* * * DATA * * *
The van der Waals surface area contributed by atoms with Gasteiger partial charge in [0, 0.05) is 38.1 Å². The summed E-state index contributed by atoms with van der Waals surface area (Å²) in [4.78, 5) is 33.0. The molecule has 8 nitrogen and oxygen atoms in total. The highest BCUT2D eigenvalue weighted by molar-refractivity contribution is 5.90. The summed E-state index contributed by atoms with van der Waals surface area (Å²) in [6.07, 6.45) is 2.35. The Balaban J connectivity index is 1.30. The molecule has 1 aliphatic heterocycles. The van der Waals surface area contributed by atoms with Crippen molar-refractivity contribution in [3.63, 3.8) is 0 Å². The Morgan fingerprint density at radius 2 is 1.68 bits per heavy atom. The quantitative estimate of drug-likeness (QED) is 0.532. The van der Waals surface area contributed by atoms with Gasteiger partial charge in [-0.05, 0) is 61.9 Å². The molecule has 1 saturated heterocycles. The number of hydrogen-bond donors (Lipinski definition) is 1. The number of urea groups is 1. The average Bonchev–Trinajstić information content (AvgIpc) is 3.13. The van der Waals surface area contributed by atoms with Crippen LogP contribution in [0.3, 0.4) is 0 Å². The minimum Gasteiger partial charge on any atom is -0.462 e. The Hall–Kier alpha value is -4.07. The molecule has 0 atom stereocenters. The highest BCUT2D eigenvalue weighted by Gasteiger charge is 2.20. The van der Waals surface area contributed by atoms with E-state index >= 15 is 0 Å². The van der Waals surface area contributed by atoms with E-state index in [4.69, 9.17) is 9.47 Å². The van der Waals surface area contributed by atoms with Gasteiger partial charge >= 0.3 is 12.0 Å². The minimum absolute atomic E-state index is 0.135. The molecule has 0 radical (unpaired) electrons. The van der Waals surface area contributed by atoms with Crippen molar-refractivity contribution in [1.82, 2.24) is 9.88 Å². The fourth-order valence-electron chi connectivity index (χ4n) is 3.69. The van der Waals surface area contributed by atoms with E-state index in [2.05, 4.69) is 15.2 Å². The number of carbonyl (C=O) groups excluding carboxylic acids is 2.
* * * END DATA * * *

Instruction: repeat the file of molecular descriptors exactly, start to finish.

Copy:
The van der Waals surface area contributed by atoms with Gasteiger partial charge in [0, 0.05) is 38.1 Å². The summed E-state index contributed by atoms with van der Waals surface area (Å²) in [4.78, 5) is 33.0. The molecule has 8 nitrogen and oxygen atoms in total. The highest BCUT2D eigenvalue weighted by molar-refractivity contribution is 5.90. The summed E-state index contributed by atoms with van der Waals surface area (Å²) in [6.07, 6.45) is 2.35. The Balaban J connectivity index is 1.30. The molecule has 1 aliphatic heterocycles. The van der Waals surface area contributed by atoms with Crippen molar-refractivity contribution in [3.63, 3.8) is 0 Å². The Morgan fingerprint density at radius 2 is 1.68 bits per heavy atom. The quantitative estimate of drug-likeness (QED) is 0.532. The van der Waals surface area contributed by atoms with Gasteiger partial charge in [-0.05, 0) is 61.9 Å². The molecule has 1 saturated heterocycles. The number of hydrogen-bond donors (Lipinski definition) is 1. The number of urea groups is 1. The average Bonchev–Trinajstić information content (AvgIpc) is 3.13. The van der Waals surface area contributed by atoms with Crippen LogP contribution in [0.3, 0.4) is 0 Å². The minimum Gasteiger partial charge on any atom is -0.462 e. The Hall–Kier alpha value is -4.07. The molecule has 0 atom stereocenters. The highest BCUT2D eigenvalue weighted by Gasteiger charge is 2.20. The van der Waals surface area contributed by atoms with E-state index >= 15 is 0 Å². The van der Waals surface area contributed by atoms with E-state index in [4.69, 9.17) is 9.47 Å². The van der Waals surface area contributed by atoms with Gasteiger partial charge >= 0.3 is 12.0 Å². The minimum absolute atomic E-state index is 0.135. The molecule has 0 radical (unpaired) electrons. The van der Waals surface area contributed by atoms with Crippen molar-refractivity contribution in [1.82, 2.24) is 9.88 Å². The fourth-order valence-electron chi connectivity index (χ4n) is 3.69. The van der Waals surface area contributed by atoms with E-state index in [2.05, 4.69) is 15.2 Å². The number of carbonyl (C=O) groups excluding carboxylic acids is 2.